In Animals (Blackstone, Mar.), screenwriter Staples conveys the scope and horror of wildlife trafficking.

What gave you the idea of using a thriller to educate people?

Leonardo DiCaprio’s production company contacted me because DiCaprio, Tobey Maguire, and Tom Hardy were looking to do a film together set in the world of illicit animal trafficking. Our hope was that a big fictional story could reach a broader audience, not just people who already care about wildlife conservation. During the course of the research, I became deeply passionate about the issue. When it became clear that the movie might take a while to get made, I was able to get the book rights back. I subsequently rebuilt the story as a novel, still believing that I could make the most impact by packaging the information inside a fictional story that would appeal to a wide audience. It was important to me that while the book educates readers, it also invites them to make their own choices about how to respond to that information. I’m a firm believer that art should ask questions, not answer them.

What surprised you the most from your research and fieldwork?

The most shocking thing was how out-in-the-open it all is, particularly in Southeast Asia. There are places I discuss in the book, and that I went to, like Mong La and Boten, where tiger and rhino and all manner of illicit animals parts can be bought and consumed on the street or in high-end stores. This is because combating animal trafficking is not a law enforcement or diplomatic priority. If it were, I believe many of these operations could be shut down overnight.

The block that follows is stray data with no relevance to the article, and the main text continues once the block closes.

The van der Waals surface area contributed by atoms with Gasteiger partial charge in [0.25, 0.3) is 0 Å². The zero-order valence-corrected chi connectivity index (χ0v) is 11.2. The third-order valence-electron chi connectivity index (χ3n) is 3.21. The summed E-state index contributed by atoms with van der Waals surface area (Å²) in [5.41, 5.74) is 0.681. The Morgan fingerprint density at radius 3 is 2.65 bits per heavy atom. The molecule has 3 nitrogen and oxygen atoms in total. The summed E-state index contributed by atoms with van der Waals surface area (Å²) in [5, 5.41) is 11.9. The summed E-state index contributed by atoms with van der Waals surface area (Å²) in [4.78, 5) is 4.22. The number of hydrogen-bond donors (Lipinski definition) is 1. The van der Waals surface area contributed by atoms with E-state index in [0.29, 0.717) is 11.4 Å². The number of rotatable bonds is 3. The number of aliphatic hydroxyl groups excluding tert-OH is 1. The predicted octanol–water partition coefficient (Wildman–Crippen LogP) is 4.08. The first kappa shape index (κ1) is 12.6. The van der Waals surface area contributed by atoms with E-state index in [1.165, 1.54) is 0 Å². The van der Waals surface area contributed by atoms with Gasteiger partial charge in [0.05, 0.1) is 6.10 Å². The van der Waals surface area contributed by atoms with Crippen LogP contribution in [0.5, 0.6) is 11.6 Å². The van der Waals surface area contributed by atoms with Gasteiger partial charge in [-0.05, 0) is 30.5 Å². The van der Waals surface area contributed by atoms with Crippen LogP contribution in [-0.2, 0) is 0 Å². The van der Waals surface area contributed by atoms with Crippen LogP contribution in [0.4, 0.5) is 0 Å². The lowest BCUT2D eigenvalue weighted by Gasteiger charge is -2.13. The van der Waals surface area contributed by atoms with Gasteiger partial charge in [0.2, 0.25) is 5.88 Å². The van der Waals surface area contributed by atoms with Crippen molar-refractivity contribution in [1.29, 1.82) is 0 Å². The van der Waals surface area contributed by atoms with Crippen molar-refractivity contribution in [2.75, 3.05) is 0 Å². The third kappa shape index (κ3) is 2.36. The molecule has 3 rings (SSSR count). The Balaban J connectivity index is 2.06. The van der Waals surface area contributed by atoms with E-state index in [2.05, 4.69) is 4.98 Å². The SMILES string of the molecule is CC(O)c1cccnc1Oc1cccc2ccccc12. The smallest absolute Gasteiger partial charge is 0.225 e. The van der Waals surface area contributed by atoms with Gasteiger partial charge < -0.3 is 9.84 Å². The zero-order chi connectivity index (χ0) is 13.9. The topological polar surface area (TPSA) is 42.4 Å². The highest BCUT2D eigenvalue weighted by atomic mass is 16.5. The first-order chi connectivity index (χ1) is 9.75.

What does the average person not understand about wildlife trafficking?

Animal trafficking is not a regional issue. It is connected to global organized crime, and many of the key players are also involved in drug trafficking, human trafficking, money laundering, terrorism, and so forth. Also, there’s a huge misconception that animals are being trafficked solely for their use in traditional Chinese medicine, and people are justifiably reluctant to judge other cultures for their beliefs. However, the criminal syndicates know that they can only sell a limited amount of “medicine” so one of the major recent evolutions in the world of illicit animal trafficking has been what’s referred to as “from health to wealth.” These animal parts are now being marketed as status symbols for their exclusivity. It’s a logical evolution, given that the street value of rhino horn per gram is roughly the same as gold, and you can sell a lot more horn in a bead necklace or in a decorative statue than as powder for tea.